Phoenix April 13, 2016 A new federal study says more than 60 percent of homeless youth report being raped, assaulted or robbed while homeless. The report also finds homeless youth first encounter life on the streets at an average of 15, and have been homeless for an average of two years.
“The study aligns with our local surveys,” said Tumbleweed Chief Executive Officer Cynthia Schuler. “Recently, 80% of the youth in our Emergency Housing Program reported being a victim of crime, including violent crime and sexual assault,” she said. “Our sex trafficking survivors are first coerced sexually at an average age of 15.”
About half of the homeless youth surveyed around the country by the University of Nebraska-Lincoln study had been asked to leave by caregivers, illuminating the connection between youth homelessness and neglect, according to the analysis.
The study was performed for the Administration on Children, Youth and Families in the U.S. Department of Health and Human Services. 873 homeless youth ages 14 to 21 were surveyed in eleven states, including Arizona.
It found youth with a foster care history experienced homelessness far longer than other youth: 27.5 months compared to 19.3 months for youth with no foster care background.
Almost 30% identify as lesbian, gay or bisexual and 7% as transgender.
“That is consonant with what we know,” Schuler said. “Studies we have done with the ASU School of Social Research find 35% of our youth come from the foster care system and 38% identify as LGBTQ, many of them evicted from their family due to their sexual orientation.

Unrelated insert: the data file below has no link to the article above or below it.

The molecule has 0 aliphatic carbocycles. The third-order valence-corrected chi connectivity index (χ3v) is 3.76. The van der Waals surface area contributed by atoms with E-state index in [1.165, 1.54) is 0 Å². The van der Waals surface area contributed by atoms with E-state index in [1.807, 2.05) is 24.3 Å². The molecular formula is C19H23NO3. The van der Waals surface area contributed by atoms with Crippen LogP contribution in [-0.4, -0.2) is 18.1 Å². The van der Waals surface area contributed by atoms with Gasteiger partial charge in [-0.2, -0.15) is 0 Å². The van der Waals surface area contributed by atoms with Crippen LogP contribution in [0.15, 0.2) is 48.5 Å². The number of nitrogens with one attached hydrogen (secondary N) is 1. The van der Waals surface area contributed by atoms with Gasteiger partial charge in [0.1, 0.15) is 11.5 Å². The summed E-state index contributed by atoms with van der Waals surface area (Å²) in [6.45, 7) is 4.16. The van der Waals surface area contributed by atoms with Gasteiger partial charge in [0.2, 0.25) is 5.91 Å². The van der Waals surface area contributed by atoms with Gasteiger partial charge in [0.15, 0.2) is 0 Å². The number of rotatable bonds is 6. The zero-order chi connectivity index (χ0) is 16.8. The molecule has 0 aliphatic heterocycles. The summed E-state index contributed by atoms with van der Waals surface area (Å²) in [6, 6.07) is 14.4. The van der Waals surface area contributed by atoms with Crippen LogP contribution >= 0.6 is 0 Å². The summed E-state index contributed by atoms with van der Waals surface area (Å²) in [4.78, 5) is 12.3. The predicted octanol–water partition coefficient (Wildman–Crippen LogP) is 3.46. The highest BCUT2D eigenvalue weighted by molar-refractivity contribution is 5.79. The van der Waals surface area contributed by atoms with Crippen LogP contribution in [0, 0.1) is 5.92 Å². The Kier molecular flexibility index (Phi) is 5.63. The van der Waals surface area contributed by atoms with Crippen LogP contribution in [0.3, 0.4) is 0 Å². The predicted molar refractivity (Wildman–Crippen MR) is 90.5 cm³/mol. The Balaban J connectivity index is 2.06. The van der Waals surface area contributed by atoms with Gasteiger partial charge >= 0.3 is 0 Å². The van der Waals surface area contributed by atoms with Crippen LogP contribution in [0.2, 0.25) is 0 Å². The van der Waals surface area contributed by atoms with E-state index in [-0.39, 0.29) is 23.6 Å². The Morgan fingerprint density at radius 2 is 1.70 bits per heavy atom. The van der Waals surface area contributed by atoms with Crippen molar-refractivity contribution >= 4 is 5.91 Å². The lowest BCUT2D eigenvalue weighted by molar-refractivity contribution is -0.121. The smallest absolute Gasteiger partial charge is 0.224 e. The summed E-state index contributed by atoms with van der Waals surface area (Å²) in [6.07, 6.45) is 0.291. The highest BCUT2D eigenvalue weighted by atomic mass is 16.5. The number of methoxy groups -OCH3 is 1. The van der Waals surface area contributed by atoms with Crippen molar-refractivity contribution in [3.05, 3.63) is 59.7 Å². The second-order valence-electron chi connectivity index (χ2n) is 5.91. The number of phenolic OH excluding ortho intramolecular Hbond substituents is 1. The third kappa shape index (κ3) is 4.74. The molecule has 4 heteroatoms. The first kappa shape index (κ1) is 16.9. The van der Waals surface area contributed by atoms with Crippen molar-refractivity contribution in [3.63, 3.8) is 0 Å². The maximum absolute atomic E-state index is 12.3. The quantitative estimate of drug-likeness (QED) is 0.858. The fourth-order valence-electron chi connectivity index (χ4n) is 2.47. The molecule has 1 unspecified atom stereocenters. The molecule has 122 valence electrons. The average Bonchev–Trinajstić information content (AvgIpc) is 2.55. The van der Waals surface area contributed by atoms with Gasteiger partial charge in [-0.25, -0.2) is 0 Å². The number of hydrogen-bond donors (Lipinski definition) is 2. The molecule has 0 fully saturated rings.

“Our young homeless people are in danger every day, and these are our youth,” she added. “More than 60 percent say they were born and raised in the Valley.”
Tumbleweed estimates there are between 600 and 800 homeless youth between the ages of 12 and 25 in Maricopa County at any given time.
Rafael Lopez, Commissioner of the Administration on Children, Youth and Families at the Department of Health and Human Services, said data collected during the study will help federal officials work with local agencies.
“It is unacceptable for any youth to become homeless in America,” said Lopez, who will be in Phoenix next month. “With data from across our country, we can work more effectively with local agencies.”